They Said It
People's stereotype [of the typical Linux developer] is of a male computer geek working in his basement writing code in his spare time, purely for the love of his craft. Such people were a significant force up until about five years ago.
—Andrew Morton, gcn.com/vol1_no1/daily-updates/26641-1.html
Openness matters in two places. One is in source code. The other is in data.
—R0ml Lefkowitz, Director, Open Source, AT&T Wireless (Talk at the O'Reilly Open Source Convention)
Never before in history have we been able to see incumbent businesses protect business models based on old technology against creative destruction by new technologies. And they're doing it by manipulating the political process. The telegraph didn't prevent the telephone, the railroad didn't prevent the automobile. But now, because of the immense amounts of money that they're spending on lobbying and the need for immense amounts of money for media, the political process is being manipulated by incumbents.
—Howard Rheingold, www.businessweek.com/bwdaily/dnflash/aug2004/nf20040811_1095_db_81.htm
This adoption of free software to resolve incompatibility between the economic need for provider diversity and the engineering need to avoid product diversity is, I think, fairly unique across all industry. I can't think of similar examples.
—Andrew Morton, www.groklaw.net/article.php?story=20040802115731932
diff -u: What's New in Kernel Development
Red Hat has decided to release their newly purchased Global Filesystem (GFS) clustering filesystem under the GPL. This project has had a checkered past. It started out as a GPLed project from Sistina, but the company changed its license in 2001 to the Sistina Public License, which required a licensing fee to be paid to Sistina in the event of source code redistribution. Among various outcries at that time, Alan Cox claimed the license change violated the copyright of his own GFS contributions, and the OpenGFS Project sprang up, using the last GPLed version of Sistina's code. During the next few years, Sistina made some effort to market GFS in its new proprietary form, including partnering with CommVault in 2003. In 2004, Red Hat bought the code from Sistina and has now re-released it under the GPL. Back in 2000, GFS was considered a likely candidate for inclusion in the official Linux kernel; now that it is available again, Red Hat is keen to submit it for inclusion once more. This time, it looks as though the code will stay free.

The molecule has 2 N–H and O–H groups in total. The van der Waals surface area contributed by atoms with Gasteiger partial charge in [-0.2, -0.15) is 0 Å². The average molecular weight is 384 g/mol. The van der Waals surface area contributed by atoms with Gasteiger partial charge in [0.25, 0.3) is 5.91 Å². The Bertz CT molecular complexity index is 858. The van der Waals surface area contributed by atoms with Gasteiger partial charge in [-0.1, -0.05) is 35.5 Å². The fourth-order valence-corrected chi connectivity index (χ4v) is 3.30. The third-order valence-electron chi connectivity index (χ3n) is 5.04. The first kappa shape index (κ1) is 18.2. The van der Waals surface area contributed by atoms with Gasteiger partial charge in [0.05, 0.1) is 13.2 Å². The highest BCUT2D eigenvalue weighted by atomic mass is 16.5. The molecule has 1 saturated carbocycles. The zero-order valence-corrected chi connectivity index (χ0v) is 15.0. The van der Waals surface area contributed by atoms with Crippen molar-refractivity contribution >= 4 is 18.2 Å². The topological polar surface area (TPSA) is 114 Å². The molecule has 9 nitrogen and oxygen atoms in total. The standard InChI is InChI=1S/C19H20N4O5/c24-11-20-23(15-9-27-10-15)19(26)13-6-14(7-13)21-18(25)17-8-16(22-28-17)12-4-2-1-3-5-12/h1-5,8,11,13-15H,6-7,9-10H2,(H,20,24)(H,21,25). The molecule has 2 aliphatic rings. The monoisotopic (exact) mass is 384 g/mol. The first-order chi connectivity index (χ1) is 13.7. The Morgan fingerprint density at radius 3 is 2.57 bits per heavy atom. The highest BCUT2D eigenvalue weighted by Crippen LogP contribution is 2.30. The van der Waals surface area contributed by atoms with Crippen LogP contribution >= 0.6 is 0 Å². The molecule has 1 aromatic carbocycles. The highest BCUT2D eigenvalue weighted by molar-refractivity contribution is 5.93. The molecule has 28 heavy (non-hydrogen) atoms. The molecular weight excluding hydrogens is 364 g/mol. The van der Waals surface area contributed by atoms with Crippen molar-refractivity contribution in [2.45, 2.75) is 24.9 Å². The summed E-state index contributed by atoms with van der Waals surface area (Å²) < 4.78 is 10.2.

Linus Torvalds has proposed a new patch attribution convention, which looks to be achieving an early success. The goal, as he puts it, is to enable kernel developers to track the history of a patch, in the case of charges of copyright violation. There's no confusion over Linus' inspiration here. He and others have had to spend a lot of time debunking each of The SCO Group's charges of copyright violation. Doing so has, until now, involved much wading through ancient mailing-list archives. Linus' suggested attribution system, which appears to be being adopted fairly widely after only a brief discussion, simply involves developers including their names on patches to indicate compliance with the kernel's license. Each patch will have one name for each developer who edits it before it is included in the kernel. This way, any future charges of copyright violation can be investigated by examining the patches themselves, rather than trying to trace each patch's history through mailing-list discussions. As of this writing, many developers are using the system, although so far there has been no need to use the newly gathered data.